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NASA Orion crew exploration vehicle (updates)

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DocM    16,319

It can go beyond Earth orbit, which Dragon 2 will be able to do with a Service Module, but Dream Chased and CST-100 are not up to it. Their thermal protection systems aren't up to 25,000-30,000 mph re-entries and their power systems aren't up to free flights longer than a few days.

NASA advertises Orion as a Mars spacecraft, but it couldn't really do that alone. Such an architecture would need to include a transfer vehicle with a habitat, a logistics module ("pantry"), a departure & return propulsion module/stage, a lander/return vehicle etc. The capsules job would be to taxi the crew to the transfer stack, return them to Earth, and act as a command module between.

Without those it would be limited to short missions in the space around the Earth-Moon system (cislunar space) and near-Earth asteroid missions.

Dragon 2 could do cislunar missions as well, but SpaceX's plan for far BEO is the MCT spacecraft. All indications are it's to be a beast.

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Unobscured Vision    2,650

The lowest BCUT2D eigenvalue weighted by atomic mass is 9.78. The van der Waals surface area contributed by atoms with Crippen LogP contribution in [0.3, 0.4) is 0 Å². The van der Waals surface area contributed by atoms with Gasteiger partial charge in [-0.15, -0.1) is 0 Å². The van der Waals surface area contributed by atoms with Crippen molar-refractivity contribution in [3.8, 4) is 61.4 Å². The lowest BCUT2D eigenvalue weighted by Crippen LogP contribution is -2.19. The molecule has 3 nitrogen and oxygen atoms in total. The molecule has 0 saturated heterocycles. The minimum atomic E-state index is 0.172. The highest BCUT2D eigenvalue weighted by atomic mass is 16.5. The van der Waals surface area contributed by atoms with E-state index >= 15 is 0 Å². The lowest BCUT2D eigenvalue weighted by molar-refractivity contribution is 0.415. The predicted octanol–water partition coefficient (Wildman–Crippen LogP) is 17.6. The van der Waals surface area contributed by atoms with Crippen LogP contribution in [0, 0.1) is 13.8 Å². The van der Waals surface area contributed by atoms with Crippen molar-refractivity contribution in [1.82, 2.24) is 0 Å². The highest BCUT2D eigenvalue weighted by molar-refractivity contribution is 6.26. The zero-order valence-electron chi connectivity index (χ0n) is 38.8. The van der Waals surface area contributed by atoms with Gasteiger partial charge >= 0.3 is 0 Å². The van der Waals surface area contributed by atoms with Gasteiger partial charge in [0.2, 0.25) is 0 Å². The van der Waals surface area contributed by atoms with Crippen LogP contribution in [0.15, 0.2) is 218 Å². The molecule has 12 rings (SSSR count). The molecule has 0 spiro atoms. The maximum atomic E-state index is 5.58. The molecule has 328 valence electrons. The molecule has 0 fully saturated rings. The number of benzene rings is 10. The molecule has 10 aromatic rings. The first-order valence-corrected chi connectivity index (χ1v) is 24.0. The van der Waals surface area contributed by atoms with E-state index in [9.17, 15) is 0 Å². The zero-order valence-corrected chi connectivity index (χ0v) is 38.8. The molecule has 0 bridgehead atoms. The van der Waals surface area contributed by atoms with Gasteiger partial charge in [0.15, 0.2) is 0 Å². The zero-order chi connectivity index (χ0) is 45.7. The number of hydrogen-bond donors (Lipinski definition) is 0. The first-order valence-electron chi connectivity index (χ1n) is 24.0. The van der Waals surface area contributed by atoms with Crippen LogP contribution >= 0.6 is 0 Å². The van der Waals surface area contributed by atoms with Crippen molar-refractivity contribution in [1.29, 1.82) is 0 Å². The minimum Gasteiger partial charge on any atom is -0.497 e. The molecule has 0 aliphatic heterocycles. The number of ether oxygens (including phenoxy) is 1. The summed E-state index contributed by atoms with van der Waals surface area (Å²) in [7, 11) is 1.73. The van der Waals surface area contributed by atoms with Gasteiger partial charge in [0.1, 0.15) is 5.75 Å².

Not even going to fly until 2021? SpaceX will likely be doing Lunar Checkouts/Testing on Dragon V2+ by then.

 

And yes, that's Dragon V2 PLUS -- with all the goodies, addons and (most likely) platform upgrades by then. Big, BIG stuff in the works from SpaceX around that timeframe that we'll be sure to hear about way before then. :yes:

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DocM    16,319

Sad, isn't it? Orion and SLS are both circling the drain, and not just because of Falcon Heavy. It's very likely Blue Origin's own launcher (not the ULA Atlas V replacement) will be a heavy or super-heavy and capable of major campaigns. 2 of either BO's launcher or FH could likely put up an SLS level mission at a fraction of the cost.

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IsItPluggedIn    1,684

Boeing is supplying the SLS core stages under a six-and-a-half-year, $2.8 billion contract that was finalized in July. The deal runs through 2021 and calls for the company to deliver two SLS cores, including hydrogen and oxygen tanks, and avionics.